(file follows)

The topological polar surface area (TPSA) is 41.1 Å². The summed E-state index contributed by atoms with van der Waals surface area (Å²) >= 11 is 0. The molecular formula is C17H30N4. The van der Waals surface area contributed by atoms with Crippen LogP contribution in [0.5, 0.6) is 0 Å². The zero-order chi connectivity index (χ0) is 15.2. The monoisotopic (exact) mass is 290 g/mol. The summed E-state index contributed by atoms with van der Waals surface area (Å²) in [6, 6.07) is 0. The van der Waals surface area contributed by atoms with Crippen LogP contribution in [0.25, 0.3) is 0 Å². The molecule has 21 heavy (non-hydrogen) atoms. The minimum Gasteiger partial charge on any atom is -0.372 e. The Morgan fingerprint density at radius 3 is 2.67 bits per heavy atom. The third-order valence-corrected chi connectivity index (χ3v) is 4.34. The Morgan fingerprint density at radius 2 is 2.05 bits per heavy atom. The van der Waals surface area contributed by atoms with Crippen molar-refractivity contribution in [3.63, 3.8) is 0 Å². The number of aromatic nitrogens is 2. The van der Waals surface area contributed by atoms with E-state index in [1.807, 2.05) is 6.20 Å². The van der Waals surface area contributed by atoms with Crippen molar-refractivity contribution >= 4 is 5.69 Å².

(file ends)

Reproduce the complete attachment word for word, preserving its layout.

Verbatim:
The topological polar surface area (TPSA) is 41.1 Å². The summed E-state index contributed by atoms with van der Waals surface area (Å²) >= 11 is 0. The molecular formula is C17H30N4. The van der Waals surface area contributed by atoms with Crippen LogP contribution in [0.5, 0.6) is 0 Å². The zero-order chi connectivity index (χ0) is 15.2. The monoisotopic (exact) mass is 290 g/mol. The summed E-state index contributed by atoms with van der Waals surface area (Å²) in [6, 6.07) is 0. The van der Waals surface area contributed by atoms with Crippen LogP contribution in [0.25, 0.3) is 0 Å². The molecule has 21 heavy (non-hydrogen) atoms. The minimum Gasteiger partial charge on any atom is -0.372 e. The Morgan fingerprint density at radius 3 is 2.67 bits per heavy atom. The third-order valence-corrected chi connectivity index (χ3v) is 4.34. The Morgan fingerprint density at radius 2 is 2.05 bits per heavy atom. The van der Waals surface area contributed by atoms with Crippen molar-refractivity contribution in [3.63, 3.8) is 0 Å². The number of aromatic nitrogens is 2. The van der Waals surface area contributed by atoms with E-state index in [1.807, 2.05) is 6.20 Å². The van der Waals surface area contributed by atoms with Crippen molar-refractivity contribution >= 4 is 5.69 Å².